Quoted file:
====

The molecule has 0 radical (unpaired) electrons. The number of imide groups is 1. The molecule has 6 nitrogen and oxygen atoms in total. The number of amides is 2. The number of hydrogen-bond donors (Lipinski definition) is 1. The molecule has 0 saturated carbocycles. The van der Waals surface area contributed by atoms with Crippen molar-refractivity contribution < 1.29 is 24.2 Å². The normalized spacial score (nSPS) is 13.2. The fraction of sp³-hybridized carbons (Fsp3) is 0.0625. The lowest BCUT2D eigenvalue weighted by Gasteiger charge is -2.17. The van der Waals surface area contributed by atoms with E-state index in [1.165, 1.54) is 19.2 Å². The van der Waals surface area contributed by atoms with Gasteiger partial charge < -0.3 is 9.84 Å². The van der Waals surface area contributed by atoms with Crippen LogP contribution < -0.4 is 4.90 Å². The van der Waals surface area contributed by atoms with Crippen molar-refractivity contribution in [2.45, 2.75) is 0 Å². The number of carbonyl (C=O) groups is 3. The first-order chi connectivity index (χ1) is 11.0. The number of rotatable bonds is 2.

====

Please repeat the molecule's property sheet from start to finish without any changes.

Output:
The molecule has 0 radical (unpaired) electrons. The number of imide groups is 1. The molecule has 6 nitrogen and oxygen atoms in total. The number of amides is 2. The number of hydrogen-bond donors (Lipinski definition) is 1. The molecule has 0 saturated carbocycles. The van der Waals surface area contributed by atoms with Crippen molar-refractivity contribution < 1.29 is 24.2 Å². The normalized spacial score (nSPS) is 13.2. The fraction of sp³-hybridized carbons (Fsp3) is 0.0625. The lowest BCUT2D eigenvalue weighted by Gasteiger charge is -2.17. The van der Waals surface area contributed by atoms with E-state index in [1.165, 1.54) is 19.2 Å². The van der Waals surface area contributed by atoms with Gasteiger partial charge < -0.3 is 9.84 Å². The van der Waals surface area contributed by atoms with Crippen LogP contribution < -0.4 is 4.90 Å². The van der Waals surface area contributed by atoms with Crippen molar-refractivity contribution in [2.45, 2.75) is 0 Å². The number of carbonyl (C=O) groups is 3. The first-order chi connectivity index (χ1) is 11.0. The number of rotatable bonds is 2.